The first sign of change: Ferguson police are now wearing body cameras

A recent study found that the use of body cameras led to an 89 percent decrease in complaints against officers

By Joanna Rothkopf
September 2, 2014 5:36PM (UTC)
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FILE - In this Jan. 15, 2014 file photo, a Los Angeles Police officer wears an on-body camera during a demonstration for media in Los Angeles. The fatal police shooting of the unarmed black teenager in Ferguson, Mo. has prompted calls for more officers to wear so-called "body cameras," simple, lapel-mounted gadgets that record the interactions between the public and law enforcement. (AP/Damian Dovarganes)

After unarmed teenager Michael Brown was fatally shot by Officer Darren Wilson in Ferguson, Missouri, many conflicting accounts of what occurred during the fatal incident began floating around. Was Brown the aggressor, as Wilson claims? Did Wilson really have legitimate fear for his well-being? Or, were Brown and his companion Dorian Johnson unfairly targeted? Is it true that Brown had his arms up in surrender? These questions and more could have been avoided if Wilson and the rest of the Ferguson Police Department had been wearing body cameras.

Well, now they are, thanks to a donation of around 50 cameras by companies Safety Visions and Digital Ally last week.


The St. Louis Post-Dispatch reports:

Company representatives were at the police department on Saturday training officers to use the devices, which attach to uniforms and record video and audio. Some members of the police department have been specially trained on the devices' use.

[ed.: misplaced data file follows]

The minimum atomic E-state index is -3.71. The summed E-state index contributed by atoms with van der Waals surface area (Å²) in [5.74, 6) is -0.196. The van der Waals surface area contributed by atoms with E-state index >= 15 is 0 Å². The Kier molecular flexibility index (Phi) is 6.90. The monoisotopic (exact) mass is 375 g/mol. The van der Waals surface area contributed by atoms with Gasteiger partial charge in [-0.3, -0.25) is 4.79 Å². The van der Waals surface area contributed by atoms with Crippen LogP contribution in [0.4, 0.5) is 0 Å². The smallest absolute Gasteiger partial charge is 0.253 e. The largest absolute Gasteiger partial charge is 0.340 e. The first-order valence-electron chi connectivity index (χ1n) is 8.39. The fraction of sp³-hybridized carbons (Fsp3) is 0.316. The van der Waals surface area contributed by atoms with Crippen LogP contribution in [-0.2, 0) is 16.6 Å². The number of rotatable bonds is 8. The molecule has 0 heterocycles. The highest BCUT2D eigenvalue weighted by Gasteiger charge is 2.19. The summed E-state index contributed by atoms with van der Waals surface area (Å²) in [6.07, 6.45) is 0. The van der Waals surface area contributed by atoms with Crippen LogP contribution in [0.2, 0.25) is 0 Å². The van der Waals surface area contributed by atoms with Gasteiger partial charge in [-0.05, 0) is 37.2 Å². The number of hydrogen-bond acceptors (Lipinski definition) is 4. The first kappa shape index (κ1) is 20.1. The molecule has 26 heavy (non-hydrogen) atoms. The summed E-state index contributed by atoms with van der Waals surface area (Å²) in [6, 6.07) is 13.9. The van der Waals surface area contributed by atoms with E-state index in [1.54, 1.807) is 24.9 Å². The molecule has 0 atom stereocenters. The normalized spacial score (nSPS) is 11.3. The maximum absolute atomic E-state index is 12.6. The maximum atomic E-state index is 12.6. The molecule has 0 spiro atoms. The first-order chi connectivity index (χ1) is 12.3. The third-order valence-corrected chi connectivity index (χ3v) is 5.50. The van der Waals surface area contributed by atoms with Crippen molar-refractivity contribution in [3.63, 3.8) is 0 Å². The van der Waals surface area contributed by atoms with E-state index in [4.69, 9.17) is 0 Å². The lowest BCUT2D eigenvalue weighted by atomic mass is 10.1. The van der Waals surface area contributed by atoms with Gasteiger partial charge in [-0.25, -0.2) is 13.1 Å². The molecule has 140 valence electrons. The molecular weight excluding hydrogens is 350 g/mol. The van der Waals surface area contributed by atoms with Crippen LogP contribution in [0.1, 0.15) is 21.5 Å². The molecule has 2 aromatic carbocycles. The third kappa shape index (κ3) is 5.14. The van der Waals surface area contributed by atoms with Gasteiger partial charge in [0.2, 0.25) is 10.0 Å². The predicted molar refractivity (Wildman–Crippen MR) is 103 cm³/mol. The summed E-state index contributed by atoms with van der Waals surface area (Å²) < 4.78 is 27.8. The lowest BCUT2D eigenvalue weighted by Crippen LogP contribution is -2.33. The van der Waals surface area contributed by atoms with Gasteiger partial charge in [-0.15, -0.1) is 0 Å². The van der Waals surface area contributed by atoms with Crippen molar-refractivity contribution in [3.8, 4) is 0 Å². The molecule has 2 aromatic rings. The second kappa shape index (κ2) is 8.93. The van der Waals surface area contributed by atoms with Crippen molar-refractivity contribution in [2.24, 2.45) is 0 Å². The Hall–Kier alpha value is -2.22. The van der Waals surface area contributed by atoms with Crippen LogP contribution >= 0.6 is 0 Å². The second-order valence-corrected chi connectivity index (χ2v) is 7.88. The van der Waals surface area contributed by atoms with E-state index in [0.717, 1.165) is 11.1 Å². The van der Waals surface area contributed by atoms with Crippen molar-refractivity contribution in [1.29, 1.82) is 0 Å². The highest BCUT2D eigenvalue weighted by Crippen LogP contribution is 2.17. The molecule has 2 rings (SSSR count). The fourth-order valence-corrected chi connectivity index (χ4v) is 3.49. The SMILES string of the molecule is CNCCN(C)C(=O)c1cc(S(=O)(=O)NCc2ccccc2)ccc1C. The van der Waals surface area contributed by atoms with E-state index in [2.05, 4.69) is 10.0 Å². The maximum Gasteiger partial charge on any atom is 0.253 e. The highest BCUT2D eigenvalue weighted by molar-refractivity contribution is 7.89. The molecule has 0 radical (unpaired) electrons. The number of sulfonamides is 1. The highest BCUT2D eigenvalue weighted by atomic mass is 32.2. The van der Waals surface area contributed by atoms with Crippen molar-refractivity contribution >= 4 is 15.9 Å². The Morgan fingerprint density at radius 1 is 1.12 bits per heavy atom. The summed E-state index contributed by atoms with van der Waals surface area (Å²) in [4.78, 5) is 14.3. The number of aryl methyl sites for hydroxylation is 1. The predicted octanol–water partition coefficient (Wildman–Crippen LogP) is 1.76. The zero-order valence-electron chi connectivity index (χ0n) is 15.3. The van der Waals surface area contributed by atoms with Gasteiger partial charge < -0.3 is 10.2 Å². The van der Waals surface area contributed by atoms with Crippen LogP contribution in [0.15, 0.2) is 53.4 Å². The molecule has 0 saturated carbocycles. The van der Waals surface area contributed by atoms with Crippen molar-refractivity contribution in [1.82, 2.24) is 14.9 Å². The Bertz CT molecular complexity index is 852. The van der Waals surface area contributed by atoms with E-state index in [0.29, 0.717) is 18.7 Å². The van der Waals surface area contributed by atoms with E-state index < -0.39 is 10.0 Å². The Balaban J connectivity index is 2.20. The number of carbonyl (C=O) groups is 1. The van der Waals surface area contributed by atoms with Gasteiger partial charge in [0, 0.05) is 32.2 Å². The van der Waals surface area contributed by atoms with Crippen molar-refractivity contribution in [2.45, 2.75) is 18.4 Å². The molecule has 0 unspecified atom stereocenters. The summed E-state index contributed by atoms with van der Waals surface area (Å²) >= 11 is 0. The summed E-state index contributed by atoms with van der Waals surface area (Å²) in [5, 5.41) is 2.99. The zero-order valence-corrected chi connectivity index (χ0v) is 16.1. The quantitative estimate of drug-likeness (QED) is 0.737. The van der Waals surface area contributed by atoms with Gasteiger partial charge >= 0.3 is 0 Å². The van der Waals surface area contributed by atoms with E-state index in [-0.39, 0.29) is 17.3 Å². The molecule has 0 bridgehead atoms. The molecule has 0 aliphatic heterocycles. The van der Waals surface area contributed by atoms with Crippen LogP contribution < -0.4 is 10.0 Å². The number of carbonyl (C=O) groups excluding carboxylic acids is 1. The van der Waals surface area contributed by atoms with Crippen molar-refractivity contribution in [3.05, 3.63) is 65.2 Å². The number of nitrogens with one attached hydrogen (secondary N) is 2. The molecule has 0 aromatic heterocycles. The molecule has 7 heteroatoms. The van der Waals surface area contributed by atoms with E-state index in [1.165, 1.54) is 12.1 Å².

"We are still playing with them," [Police Chief Tom] Jackson said.

The cameras are being assigned to squads, and each officer will get one to use, he said.

Jackson said the officers had the devices on during the protest march on Saturday and were able to capture video images of crowd members taunting officers...

Officers are receptive to the cameras, the chief said. "They are really enjoying them," he said. "They are trying to get used to using them."

Michael Brown's death brought the issue of police brutality into the national spotlight, leading a number of police forces to take similar measures. The nearby town of Ellisville recently approved the spending of $7,500 on body cameras, while other counties have seen marked decreases in the use of police force with body camera programs. As of now, only one in six police departments in the U.S. uses some type of body camera.

A recent Cambridge University study focused on the police department in Rialto, California, and found that the use of body cameras led to an 89 percent decrease in the number of complaints against officers, as well as a reduction of the number of times police used force in just one year.


According to the Wall Street Journal, the use of body cameras leads to a change in psychology for all involved parties -- when people are under the impression that they are being watched, they generally behave better. Jay Stanley, senior policy analyst at the ACLU, said, "This is a technology that has a very real potential to serve as a check and balance on police power."

A petition to establish the "Mike Brown Law" mandating that all police wear cameras currently has 152,000 signatures.

Joanna Rothkopf

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Body Cameras Ferguson Michael Brown Police Policy